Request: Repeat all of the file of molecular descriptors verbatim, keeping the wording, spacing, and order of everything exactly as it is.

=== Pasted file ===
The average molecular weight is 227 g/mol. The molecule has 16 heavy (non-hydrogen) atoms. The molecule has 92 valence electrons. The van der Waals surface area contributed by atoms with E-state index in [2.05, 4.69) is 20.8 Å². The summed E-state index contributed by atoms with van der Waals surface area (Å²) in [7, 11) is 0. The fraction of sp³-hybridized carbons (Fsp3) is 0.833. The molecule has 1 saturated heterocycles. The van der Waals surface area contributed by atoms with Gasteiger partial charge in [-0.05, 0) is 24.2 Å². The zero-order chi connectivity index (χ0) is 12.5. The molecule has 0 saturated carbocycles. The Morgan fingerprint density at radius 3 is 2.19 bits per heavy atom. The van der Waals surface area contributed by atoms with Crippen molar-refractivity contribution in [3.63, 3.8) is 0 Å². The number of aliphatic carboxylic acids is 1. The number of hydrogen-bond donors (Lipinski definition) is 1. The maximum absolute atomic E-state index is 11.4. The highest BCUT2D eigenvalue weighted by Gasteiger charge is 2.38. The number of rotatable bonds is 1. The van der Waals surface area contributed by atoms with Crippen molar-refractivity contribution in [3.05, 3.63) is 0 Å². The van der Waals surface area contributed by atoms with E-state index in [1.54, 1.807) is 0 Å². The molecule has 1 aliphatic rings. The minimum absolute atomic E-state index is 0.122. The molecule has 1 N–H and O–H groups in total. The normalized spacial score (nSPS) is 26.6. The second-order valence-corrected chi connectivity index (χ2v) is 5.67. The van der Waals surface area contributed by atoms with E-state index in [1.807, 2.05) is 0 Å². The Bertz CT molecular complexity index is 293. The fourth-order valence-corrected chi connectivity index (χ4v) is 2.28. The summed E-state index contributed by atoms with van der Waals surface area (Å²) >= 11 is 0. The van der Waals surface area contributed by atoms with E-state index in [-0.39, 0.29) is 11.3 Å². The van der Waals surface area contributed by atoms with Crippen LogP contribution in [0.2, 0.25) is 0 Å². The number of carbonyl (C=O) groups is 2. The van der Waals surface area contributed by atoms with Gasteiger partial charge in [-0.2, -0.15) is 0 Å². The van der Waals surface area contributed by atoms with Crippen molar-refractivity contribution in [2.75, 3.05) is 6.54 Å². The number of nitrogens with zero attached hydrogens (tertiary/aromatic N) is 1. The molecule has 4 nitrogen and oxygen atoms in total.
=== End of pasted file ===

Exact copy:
The average molecular weight is 227 g/mol. The molecule has 16 heavy (non-hydrogen) atoms. The molecule has 92 valence electrons. The van der Waals surface area contributed by atoms with E-state index in [2.05, 4.69) is 20.8 Å². The summed E-state index contributed by atoms with van der Waals surface area (Å²) in [7, 11) is 0. The fraction of sp³-hybridized carbons (Fsp3) is 0.833. The molecule has 1 saturated heterocycles. The van der Waals surface area contributed by atoms with Gasteiger partial charge in [-0.05, 0) is 24.2 Å². The zero-order chi connectivity index (χ0) is 12.5. The molecule has 0 saturated carbocycles. The Morgan fingerprint density at radius 3 is 2.19 bits per heavy atom. The van der Waals surface area contributed by atoms with Crippen molar-refractivity contribution in [3.63, 3.8) is 0 Å². The number of aliphatic carboxylic acids is 1. The number of hydrogen-bond donors (Lipinski definition) is 1. The maximum absolute atomic E-state index is 11.4. The highest BCUT2D eigenvalue weighted by Gasteiger charge is 2.38. The number of rotatable bonds is 1. The van der Waals surface area contributed by atoms with Crippen molar-refractivity contribution in [3.05, 3.63) is 0 Å². The van der Waals surface area contributed by atoms with E-state index in [1.54, 1.807) is 0 Å². The molecule has 1 aliphatic rings. The minimum absolute atomic E-state index is 0.122. The molecule has 1 N–H and O–H groups in total. The normalized spacial score (nSPS) is 26.6. The second-order valence-corrected chi connectivity index (χ2v) is 5.67. The van der Waals surface area contributed by atoms with E-state index in [1.807, 2.05) is 0 Å². The Bertz CT molecular complexity index is 293. The fourth-order valence-corrected chi connectivity index (χ4v) is 2.28. The summed E-state index contributed by atoms with van der Waals surface area (Å²) >= 11 is 0. The van der Waals surface area contributed by atoms with E-state index in [-0.39, 0.29) is 11.3 Å². The van der Waals surface area contributed by atoms with Crippen LogP contribution in [0.2, 0.25) is 0 Å². The number of carbonyl (C=O) groups is 2. The van der Waals surface area contributed by atoms with Gasteiger partial charge in [-0.2, -0.15) is 0 Å². The van der Waals surface area contributed by atoms with Crippen molar-refractivity contribution in [2.75, 3.05) is 6.54 Å². The number of nitrogens with zero attached hydrogens (tertiary/aromatic N) is 1. The molecule has 4 nitrogen and oxygen atoms in total.